'The media' encompasses literally any form of media; the web, magazines, newspapers, TV, etc are all forms of media, and each form of media has many individuals and organisations publishing content.

    You may as well ask 'Do humans report accurately' ;)
     
  11. DarloRich

    DarloRich Veteran Member

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    It.is.a.file.picture!

    It doesn't matter. It is used to illustrate the story.
    I agree on points 1 and 2. I suspect 3 is a symptom of differing requirements from press interaction RMT aside. The TOC/NR are really no different to any other large business pushing out press releases. They are designed to land the information they want and they know many media outlets (especially print and by extension their on line arms) will simply reproduce that release almost verbatim. Job done. All round.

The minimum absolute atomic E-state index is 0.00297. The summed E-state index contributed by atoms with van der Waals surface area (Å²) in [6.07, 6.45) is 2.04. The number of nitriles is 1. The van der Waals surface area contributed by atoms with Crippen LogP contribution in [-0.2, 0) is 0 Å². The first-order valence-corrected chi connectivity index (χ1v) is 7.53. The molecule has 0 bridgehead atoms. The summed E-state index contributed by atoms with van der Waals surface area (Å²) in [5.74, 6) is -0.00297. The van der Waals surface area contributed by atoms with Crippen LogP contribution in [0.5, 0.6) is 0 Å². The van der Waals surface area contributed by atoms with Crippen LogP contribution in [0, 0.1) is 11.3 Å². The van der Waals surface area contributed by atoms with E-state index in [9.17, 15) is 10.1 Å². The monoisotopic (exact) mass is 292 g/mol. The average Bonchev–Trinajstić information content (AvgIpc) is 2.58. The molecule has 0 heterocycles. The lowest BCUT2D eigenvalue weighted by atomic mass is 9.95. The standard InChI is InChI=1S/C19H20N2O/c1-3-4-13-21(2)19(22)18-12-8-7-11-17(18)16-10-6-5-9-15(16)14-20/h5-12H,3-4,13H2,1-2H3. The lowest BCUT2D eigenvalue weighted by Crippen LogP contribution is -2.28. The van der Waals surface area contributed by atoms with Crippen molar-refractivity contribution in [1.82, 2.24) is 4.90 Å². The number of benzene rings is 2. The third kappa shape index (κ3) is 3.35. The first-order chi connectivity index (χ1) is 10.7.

Reporters want to get behind the story and find the real story. Is the response from a TOC to that kind of approach not the same as any company: Block, parry, deflect, manage, spin?
     
  12. ComUtoR

    ComUtoR Established Member

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    Because the image it supposed to refer to the theme of the article, not the specifics. Most people would make a simple association between picture of a train and an article about trains. If your scanning the newspaper and see a picture of a train it may interest you so it draws you in.

    If it was an article in an industry magazine or publication then you would expect the correct image.
     
  13. DanDaDriver

    DanDaDriver Member

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    The media (print media and news) tends to go for the easiest and laziest route. Confirmation bias.

    Everyone knows that every train in the UK is always late.